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Technical annual report 2000-01



Technical annual report 2000-01


Dept. of Regional Development, Primary Industry, Fisheries and Resources technical annual report; Department of Regional Development, Primary Industry, Fisheries and Resources technical and annual report; Reports; PublicationNT; Technical bulletin (Northern Territory. Dept. of Primary Industry and Fisheries) ; no. 295




Made available via the Publications (Legal Deposit) Act 2004 (NT).






Agriculture -- Northern Territory -- Periodicals; Fisheries -- Northern Territory -- Periodicals

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Dept. of Primary Industry and Fisheries

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Technical bulletin (Northern Territory. Dept. of Primary Industry and Fisheries) ; no. 295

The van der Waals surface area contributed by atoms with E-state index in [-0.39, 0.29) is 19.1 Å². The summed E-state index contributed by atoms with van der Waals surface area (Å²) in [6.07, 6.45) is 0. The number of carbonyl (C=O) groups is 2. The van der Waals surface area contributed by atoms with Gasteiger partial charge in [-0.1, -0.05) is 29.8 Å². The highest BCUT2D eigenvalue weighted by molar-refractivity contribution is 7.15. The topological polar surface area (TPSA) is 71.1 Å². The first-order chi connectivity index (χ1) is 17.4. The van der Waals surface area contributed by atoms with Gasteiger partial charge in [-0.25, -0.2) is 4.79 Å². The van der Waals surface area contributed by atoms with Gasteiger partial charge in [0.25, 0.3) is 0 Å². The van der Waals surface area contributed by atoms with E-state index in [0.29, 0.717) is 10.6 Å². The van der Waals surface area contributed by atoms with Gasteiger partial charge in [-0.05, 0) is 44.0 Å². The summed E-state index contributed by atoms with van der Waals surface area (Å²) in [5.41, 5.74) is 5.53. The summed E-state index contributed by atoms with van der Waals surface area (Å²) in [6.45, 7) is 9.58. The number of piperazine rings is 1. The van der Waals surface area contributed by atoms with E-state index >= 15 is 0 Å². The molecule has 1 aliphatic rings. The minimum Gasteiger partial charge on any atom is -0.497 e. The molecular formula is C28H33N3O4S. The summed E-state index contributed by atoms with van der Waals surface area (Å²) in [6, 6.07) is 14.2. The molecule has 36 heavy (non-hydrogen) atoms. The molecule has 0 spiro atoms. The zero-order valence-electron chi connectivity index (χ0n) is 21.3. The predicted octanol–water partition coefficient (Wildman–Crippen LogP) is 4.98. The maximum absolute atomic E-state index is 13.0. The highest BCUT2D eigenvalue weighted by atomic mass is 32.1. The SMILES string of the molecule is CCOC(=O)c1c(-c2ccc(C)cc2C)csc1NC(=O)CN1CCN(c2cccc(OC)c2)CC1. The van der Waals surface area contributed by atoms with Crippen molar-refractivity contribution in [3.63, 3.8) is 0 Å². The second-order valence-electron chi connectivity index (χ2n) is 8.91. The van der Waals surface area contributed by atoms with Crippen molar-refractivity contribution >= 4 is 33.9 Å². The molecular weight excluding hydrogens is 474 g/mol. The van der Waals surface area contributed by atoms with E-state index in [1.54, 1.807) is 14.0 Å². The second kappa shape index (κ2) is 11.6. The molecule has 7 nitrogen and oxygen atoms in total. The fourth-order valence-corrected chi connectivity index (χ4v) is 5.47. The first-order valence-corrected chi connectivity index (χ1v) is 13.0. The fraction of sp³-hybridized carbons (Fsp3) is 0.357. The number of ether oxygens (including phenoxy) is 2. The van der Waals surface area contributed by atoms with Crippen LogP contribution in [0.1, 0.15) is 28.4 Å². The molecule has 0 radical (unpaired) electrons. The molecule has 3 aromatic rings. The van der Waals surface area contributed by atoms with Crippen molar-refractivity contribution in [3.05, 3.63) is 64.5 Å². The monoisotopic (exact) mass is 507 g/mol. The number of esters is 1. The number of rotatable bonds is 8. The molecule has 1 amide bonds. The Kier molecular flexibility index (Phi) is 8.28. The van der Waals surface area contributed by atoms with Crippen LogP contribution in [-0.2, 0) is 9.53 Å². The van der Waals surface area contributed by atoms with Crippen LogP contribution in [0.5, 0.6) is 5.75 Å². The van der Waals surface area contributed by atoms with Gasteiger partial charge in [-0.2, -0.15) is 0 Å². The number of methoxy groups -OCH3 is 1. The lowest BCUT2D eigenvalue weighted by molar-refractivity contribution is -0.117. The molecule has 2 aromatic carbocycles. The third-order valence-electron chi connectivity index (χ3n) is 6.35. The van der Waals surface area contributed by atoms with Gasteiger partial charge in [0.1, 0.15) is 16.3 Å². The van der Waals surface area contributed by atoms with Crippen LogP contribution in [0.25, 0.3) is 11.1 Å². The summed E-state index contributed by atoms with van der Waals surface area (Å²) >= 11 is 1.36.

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Department of Primary Industry and Fisheries 80 Critical to the successful control of the outbreak were restrictions imposed by Park management and the Race Club and widespread vaccination. DPIF provided advice and media releases. Three-day sickness: Calf losses on a northern Barkly Tablelands property were investigated. The manager observed most of the losses around bores during an outbreak of three- day sickness in mature breeders a month before. During the two days of the investigation, four animals were sampled but only two showed symptoms of the problem. One fresh stillborn calf was sampled for known abortive agents, but cultures were negative. Meliodosis: A long time resident of the Tennant Creek community became infected with Burkholderia pseudomallei in March, and subsequently died in Royal Darwin Hospital. The patient had not been near the Top End for 12 months. Despite all animal and soil tests from his property failing to isolate the organism, health authorities believed the person contracted the infection in Tennant Creek over the exceptionally Wet season. There are other medical references suggesting that melioidosis can become a risk in Central Australia during abnormally wet conditions. Orbivirus survey: Blood samples were collected from 32 Alice Springs horses and 15 Tennant Creek horses for the orbivirus survey. One aged horse from an Alice Springs station was positive for orbivirus antibody, and had spent 17 years on the property after coming from South Australia. Egg farm: Officers were requested to investigate the health of hens at the Tennant Creek Egg Farm after a mortality problem some weeks earlier. Lice continue to be a major problem and the lice management program is ineffective. Flooding is also a problem. A report was forwarded with recommendations. Murray valley encephalitis: Both the Alice Springs and Tennant Creek sentinel poultry flocks seroconverted to Murray valley encephalitis and Kunjin virus during the late Wet season. Widespread public health warnings by Territory Health Services were issued. Cattle worms: Poor growth in young steers on an Alice Springs station was investigated. Evidence of internal worm burdens indicated that this could have been a factor over the Wet season. Exposure to botulism may also have been a factor in causing weight loss, as serology showed exposure to the toxin. Pestivirus: A single Brahman heifer weaner on a Barkly Tableland property had high fever, profuse salivation, nasal and ocular discharge, dark scours and was anaemic. The case was investigated and diagnosed as mucosal disease, which is caused by a pestivirus. Cases of clinical pestivirus are rarely seen on extensive pastoral properties, although the disease is endemic, with up to 90% of adult cattle having antibody. Cattle losses from unknown causes: Three Alice Springs properties reported losses in some herds of up to 15%, for which the cause could not be identified. Prompt attendance has been difficult at times with depleted resources in the regions. Causes were likely to be poisonous plants or bovine ephemeral fever. One property lost 25 of 70 cows sent to South Australia. A private veterinarian investigated losses on the destination property, but the cause remains unknown. Four out of 400 weaner heifers died suddenly in yards at a Barkly Tablelands property whilst being worked. The stockman described the syndrome as sudden collapse. Unfortunately, no field investigation occurred and so diagnosis is speculative. All heifers had been recently dehorned, and so clostridial infection was a likely cause. Two cows suddenly went down at an Alice Springs station, similar to other losses over the previous six weeks in introduced cattle. Necropsy on one failed to identify a cause, however bovine ephemeral fever or weir vine poisoning is likely. The remaining 200 cows were trucked to New South Wales with no problem arising.